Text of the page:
Even before the latest crises came to light, the following editorial, published by the American Federation of Government Employees, AFGE Local 1812, which represents BBG’s federal workforce, described the agency’s dismal situation which continues under the new leadership.
By American Federation of Government Employees, AFGE Local 1812
How many management teams has VOA had over the years? It’s hard to keep count. But each comes in with bright ideas and new ways of reinventing the wheel their predecessors tried to reinvent – and failed, leaving the agency worse for wear than when they inherited it.
Here’s the thing: You get a brand new leadership team, forward-looking, with experience from the world outside VOA. And then what happens? Those that inform the new team are the managers whose failed experiments have put
VOA at the bleak crossroads where it stands today.
Today’s VOA is uncertain. It wants to be free, but cannot proceed without a Congressional nod. It wants to be digital but is tangled up in the red tape of its past. It wants to be a digital presence but is held back by so many barriers that it is at a standstill.
VOA has so much talent and potential it is dizzying to think how undersold and misappropriated these talents are. It is not that they are not appreciated. It is that they are taxed to exhaustion. There are never enough bodies to do the job; meaning those that are tackling all that needs to be done are burned out rather quickly.
This is not to say they are overworked, but that there are countless job positions that have been abandoned or left unfilled over the years that the staff cannot keep up with adequately producing the product.
Over the past decade, it was management positions that got filled, often with higher grades. VOA carves into the underbelly almost to the bone; and piles on the fat at the top. That’s the way it has been for many years now. In this situation, people have given up hope on change because change just doesn’t happen. It just recycles past failures and creates new ones. It is as if VOA is cursed with bad managers and bad decisions that trigger a domino effect, leading to even more bad decisions.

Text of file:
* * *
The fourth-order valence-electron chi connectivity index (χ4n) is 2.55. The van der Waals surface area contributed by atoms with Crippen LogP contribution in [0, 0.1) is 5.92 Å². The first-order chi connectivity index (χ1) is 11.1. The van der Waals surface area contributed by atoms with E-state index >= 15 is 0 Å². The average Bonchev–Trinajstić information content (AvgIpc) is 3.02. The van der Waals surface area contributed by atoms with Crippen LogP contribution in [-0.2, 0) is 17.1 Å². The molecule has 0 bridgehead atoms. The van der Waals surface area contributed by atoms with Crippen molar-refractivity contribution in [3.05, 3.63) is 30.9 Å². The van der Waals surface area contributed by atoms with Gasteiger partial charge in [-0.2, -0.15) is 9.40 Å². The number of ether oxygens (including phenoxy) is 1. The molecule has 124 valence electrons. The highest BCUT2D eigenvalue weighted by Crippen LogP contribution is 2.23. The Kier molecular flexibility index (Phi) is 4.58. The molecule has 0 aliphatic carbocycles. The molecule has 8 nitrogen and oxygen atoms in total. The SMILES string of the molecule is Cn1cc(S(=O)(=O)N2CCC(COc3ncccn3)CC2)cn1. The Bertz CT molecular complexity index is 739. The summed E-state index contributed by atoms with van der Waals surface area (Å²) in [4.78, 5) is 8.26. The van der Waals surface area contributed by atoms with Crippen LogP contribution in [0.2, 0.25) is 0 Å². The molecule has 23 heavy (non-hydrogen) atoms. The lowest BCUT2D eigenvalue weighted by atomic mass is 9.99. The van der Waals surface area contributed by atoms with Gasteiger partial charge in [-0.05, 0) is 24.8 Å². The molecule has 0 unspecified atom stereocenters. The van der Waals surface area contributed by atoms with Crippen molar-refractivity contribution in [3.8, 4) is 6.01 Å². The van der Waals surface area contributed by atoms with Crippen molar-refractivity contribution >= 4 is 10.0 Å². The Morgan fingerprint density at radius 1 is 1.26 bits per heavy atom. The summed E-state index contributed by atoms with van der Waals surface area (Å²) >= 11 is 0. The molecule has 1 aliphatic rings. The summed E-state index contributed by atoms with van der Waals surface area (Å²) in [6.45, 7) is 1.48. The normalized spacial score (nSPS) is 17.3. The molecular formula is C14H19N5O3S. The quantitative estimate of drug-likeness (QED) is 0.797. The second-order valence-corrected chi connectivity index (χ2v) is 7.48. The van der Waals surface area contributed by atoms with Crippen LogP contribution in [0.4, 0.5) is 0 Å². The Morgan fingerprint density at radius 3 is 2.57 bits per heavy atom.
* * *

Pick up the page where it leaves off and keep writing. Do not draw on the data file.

It is important to note that an ill-advised appointment or a bad decision in an agency of this size and with the kind of mission it has invariably makes the job of any new management team that much more difficult.
On top of this, failed managers don’t get booted out; they get promoted. And if they’re lucky, then a few years down the road, they will get reassigned to wreak havoc on a new division. And the cycle goes on.
VOA employees are proud of their work; and they want to do a good job even without badly-needed resources because they love their jobs. But there is a huge morale problem, vividly documented in the annual OPM Human Capital Survey, which is thick in the air in many parts of the agency – and is due, in large part, to bad management decisions.
Perhaps there is hope that the new management team might still save VOA from itself. But how well are they informed? And by whom?
In his Essay on Man, poet Alexander Pope coined the proverb: “Hope springs eternal” which some have interpreted as meaning that people will keep on hoping, no matter what the odds.
If, however, our modus operandi persists in reflecting the words of Albert Einstein: Insanity: doing the same thing over and over again and expecting different results, we are certainly doomed.